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Stirling Engine

An external combustion engine. Also known as a Hot Air Engine. The Stirling engine was invented in 1816 by a Scotch clergyman, Robert Stirling, as a competing technology to the steam engine. Stirling engines work by subsequently heating and cooling a gas inside a closed volume. As the gas is heated it expands and as it is cooled it contracts. This expansion and contraction works forces a working piston which in turn drives a crankshaft. A Stirling cycle has two pistons: one that drives the crankshaft known as the power piston and one that moves the gas between the hot and cold ends of a cylinder known as the displacer piston.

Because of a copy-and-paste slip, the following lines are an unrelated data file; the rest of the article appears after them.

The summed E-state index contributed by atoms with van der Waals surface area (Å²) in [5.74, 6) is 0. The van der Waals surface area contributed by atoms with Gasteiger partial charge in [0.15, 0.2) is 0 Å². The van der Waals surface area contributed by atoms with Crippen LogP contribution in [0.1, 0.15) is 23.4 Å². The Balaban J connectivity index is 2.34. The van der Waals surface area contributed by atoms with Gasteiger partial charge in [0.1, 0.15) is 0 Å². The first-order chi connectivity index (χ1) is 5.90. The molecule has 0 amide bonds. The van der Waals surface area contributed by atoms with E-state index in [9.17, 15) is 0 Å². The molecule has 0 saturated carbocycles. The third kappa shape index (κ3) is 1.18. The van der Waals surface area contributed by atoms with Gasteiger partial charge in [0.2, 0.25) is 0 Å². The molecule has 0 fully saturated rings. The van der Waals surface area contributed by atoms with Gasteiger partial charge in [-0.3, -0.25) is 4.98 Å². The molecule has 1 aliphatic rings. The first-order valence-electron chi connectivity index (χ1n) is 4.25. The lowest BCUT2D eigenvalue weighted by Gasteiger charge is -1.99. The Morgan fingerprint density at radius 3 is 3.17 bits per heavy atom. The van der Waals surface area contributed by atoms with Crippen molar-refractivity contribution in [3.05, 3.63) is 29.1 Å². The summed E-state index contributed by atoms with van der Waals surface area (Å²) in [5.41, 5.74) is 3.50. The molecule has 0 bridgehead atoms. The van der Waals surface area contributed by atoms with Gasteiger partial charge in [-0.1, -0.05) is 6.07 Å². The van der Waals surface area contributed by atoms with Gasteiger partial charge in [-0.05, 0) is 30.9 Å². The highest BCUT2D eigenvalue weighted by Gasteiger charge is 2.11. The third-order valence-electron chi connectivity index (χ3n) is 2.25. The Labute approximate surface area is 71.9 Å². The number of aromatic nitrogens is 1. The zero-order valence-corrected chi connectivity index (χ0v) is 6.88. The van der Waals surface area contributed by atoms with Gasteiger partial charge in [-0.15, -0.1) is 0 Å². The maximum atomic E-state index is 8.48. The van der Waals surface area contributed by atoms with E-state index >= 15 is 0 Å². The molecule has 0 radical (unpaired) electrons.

See also: Engine, Fizgig - Stirling Engine, Low Temperature Stirling Engine (Gallery), Model Engineering Gallery, Steam Engine.